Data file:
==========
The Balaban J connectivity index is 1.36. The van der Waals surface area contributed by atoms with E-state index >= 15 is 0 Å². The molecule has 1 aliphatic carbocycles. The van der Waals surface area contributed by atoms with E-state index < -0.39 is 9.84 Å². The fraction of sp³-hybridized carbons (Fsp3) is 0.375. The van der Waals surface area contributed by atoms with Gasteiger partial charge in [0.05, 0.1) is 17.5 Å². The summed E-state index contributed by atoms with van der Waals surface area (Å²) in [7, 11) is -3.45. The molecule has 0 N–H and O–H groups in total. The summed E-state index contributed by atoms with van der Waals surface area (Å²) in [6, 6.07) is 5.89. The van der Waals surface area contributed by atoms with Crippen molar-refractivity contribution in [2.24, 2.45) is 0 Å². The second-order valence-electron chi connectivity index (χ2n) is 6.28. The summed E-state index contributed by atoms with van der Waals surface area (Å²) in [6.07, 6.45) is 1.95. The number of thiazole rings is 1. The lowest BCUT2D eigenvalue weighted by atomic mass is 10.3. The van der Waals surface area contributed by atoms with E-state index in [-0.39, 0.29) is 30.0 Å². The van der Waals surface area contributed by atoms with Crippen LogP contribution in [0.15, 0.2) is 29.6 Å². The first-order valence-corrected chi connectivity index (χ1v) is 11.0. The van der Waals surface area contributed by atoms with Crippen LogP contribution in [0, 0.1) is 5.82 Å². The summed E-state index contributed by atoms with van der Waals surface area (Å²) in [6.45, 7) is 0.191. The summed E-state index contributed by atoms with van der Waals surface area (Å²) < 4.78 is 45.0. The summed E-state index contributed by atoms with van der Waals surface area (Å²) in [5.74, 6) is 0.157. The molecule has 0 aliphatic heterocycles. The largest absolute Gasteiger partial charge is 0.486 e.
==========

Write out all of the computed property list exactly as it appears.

The Balaban J connectivity index is 1.36. The van der Waals surface area contributed by atoms with E-state index >= 15 is 0 Å². The molecule has 1 aliphatic carbocycles. The van der Waals surface area contributed by atoms with E-state index < -0.39 is 9.84 Å². The fraction of sp³-hybridized carbons (Fsp3) is 0.375. The van der Waals surface area contributed by atoms with Gasteiger partial charge in [0.05, 0.1) is 17.5 Å². The summed E-state index contributed by atoms with van der Waals surface area (Å²) in [7, 11) is -3.45. The molecule has 0 N–H and O–H groups in total. The summed E-state index contributed by atoms with van der Waals surface area (Å²) in [6, 6.07) is 5.89. The van der Waals surface area contributed by atoms with Crippen molar-refractivity contribution in [2.24, 2.45) is 0 Å². The second-order valence-electron chi connectivity index (χ2n) is 6.28. The summed E-state index contributed by atoms with van der Waals surface area (Å²) in [6.07, 6.45) is 1.95. The number of thiazole rings is 1. The lowest BCUT2D eigenvalue weighted by atomic mass is 10.3. The van der Waals surface area contributed by atoms with E-state index in [-0.39, 0.29) is 30.0 Å². The van der Waals surface area contributed by atoms with Crippen LogP contribution in [0.15, 0.2) is 29.6 Å². The first-order valence-corrected chi connectivity index (χ1v) is 11.0. The van der Waals surface area contributed by atoms with Crippen LogP contribution in [0, 0.1) is 5.82 Å². The summed E-state index contributed by atoms with van der Waals surface area (Å²) in [6.45, 7) is 0.191. The summed E-state index contributed by atoms with van der Waals surface area (Å²) < 4.78 is 45.0. The summed E-state index contributed by atoms with van der Waals surface area (Å²) in [5.74, 6) is 0.157. The molecule has 0 aliphatic heterocycles. The largest absolute Gasteiger partial charge is 0.486 e.